What is neutropenia?
Before discussing what neutropenia IS, we need to talk about what a neutrophil is! Neutrophils are a type of white blood cell (leukocytes) called granulocytes. Neutrophils kill bacteria/pathogens by engulfing them (phagocytosis). Neutrophils are produced in the bone marrow along with other blood cells. For this discussion, we will only talk about neutrophils. The mature neutrophils leave the bone marrow and enter the blood stream (peripheral blood). A neutrophil has a lifespan in the bloodstream of 6-10 hours.
Neutropenia is a decrease in circulating neutrophils in the peripheral blood. The absolute neutrophil count (ANC) defines neutropenia. ANC is found by multiplying the percentage of bands and neutrophils (relative count) by the total white blood cell count. The CBC differential count measures the types of white blood cells (WBCs) as a percentage of the total WBC count, this is the relative count. To obtain the Absolute count, one must multiply the relative value of each type of cell (neutrophils in our case) by the total WBC count. If a person has a total WBC of 6,000 and his differential shows 30% neutrophils, to figure the Absolute Neutrophil Count (ANC) we multiply 6,000 by 30% to arrive at an ANC of 1800.
The severity of neutropenia is categorized as mild with an ANC of 1000-1500 , moderate with an ANC of 500-1000 , and severe with an ANC of lower than 500 . The risk of bacterial infection is related to the severity and duration of neutropenia. Sources vary on what they consider neutropenia to be. Some textbooks refer to anything below an ANC of 2,000 to be neutropenic and others use an ANC of 1,800. An ANC of 2,000 is considered to be within the normal range, but keep in mind that the average person has an ANC in the 3,000 range. Everyone has a cycle and in most normal folks the ANC doesn't drop below 2,000. Viruses and bacterial infections can affect neutrophil counts in anyone.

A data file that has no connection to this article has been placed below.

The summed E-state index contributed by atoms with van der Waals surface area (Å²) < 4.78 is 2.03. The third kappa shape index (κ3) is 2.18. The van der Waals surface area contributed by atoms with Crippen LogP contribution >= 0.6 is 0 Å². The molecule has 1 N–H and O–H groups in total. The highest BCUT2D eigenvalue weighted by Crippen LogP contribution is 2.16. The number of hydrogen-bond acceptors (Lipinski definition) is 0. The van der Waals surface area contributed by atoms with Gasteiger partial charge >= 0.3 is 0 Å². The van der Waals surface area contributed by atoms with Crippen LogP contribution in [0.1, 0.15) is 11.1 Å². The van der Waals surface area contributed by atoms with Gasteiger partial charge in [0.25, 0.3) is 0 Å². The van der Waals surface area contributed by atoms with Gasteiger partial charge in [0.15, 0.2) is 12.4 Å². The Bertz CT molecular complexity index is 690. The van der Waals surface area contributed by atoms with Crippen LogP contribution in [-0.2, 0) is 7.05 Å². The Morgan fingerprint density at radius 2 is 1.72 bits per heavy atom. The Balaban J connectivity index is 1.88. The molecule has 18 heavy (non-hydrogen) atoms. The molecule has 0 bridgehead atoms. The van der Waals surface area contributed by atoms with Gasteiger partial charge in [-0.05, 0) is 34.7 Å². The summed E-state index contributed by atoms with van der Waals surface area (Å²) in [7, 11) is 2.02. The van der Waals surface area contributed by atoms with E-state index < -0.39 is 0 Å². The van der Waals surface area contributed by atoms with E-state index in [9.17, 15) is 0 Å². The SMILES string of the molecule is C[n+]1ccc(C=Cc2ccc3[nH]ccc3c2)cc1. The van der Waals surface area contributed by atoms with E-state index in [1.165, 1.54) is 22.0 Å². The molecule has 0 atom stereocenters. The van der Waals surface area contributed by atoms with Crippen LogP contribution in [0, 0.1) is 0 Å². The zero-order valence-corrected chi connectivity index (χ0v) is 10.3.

How many people are affected by neutropenia?
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What are the causes of neutropenia?
There are many types of neutropenia. Cancer patients often have drug induced neutropenia and will receive a drug called G-CSF to help boost their counts. Nathan and Oski's Hematology of Infancy and Childhood 5th Edition classifies the types of neutropenia as follows.
Neutropenia caused by Intrinsic defects in myeloid Cells or their progenetors:
- Reticular dysgenesis
- Severe congenital neutropenia (Kostmann's Syndrome)
- Cyclic neutropenia
- Shwachman-Diamond Syndrome
- Dyskeratosis congenita
- Chediak-Higashi syndrome
- Famililial benign neutropenia
- Fanconi's anemia
- Bone Marrow Failure syndromes
Neutropenia caused by extrinsic factors:
- drug-induced neutropenia
- chronic benign neutropenia of childhood (autoimmune neutropenia of childhood)
- immune neonatal neutropenia
- neutropenia associted with immune dysfunction
- neutropenia associated with metabolic diseases
- nutritional deficiencies
- reticuloendotheial sequestration
- bone marrow infiltration
- chronic idiopathic neutropenia.
When someone has neutropenia, what can happen?
People who have neutropenia are at risk of infection. When a person has an ANC below 500, they are at risk from infection from the bacteria on their own bodies! People with neutropenia often get mouth sores and have dental problems. From our own experience, Sean lost a tooth five years too early due to reabsorption. We have been told that reabsorption is something that can occur in people with leukopenia/neutropenia. The tooth was literally eaten from within. It looked normal from the outside, so until he had problems we had no idea there was a problem. A year later, Joseph had the same problem with one of his molars!Proper oral hygeine is important for anyone with neutropenia.
Various sources list precautions to be taken by someone who has neutropenia. For more information, please see the information links. Yahoogroups has a wonderful neutropenia support group/email list. If you would like to become a member, send an email to email@example.com
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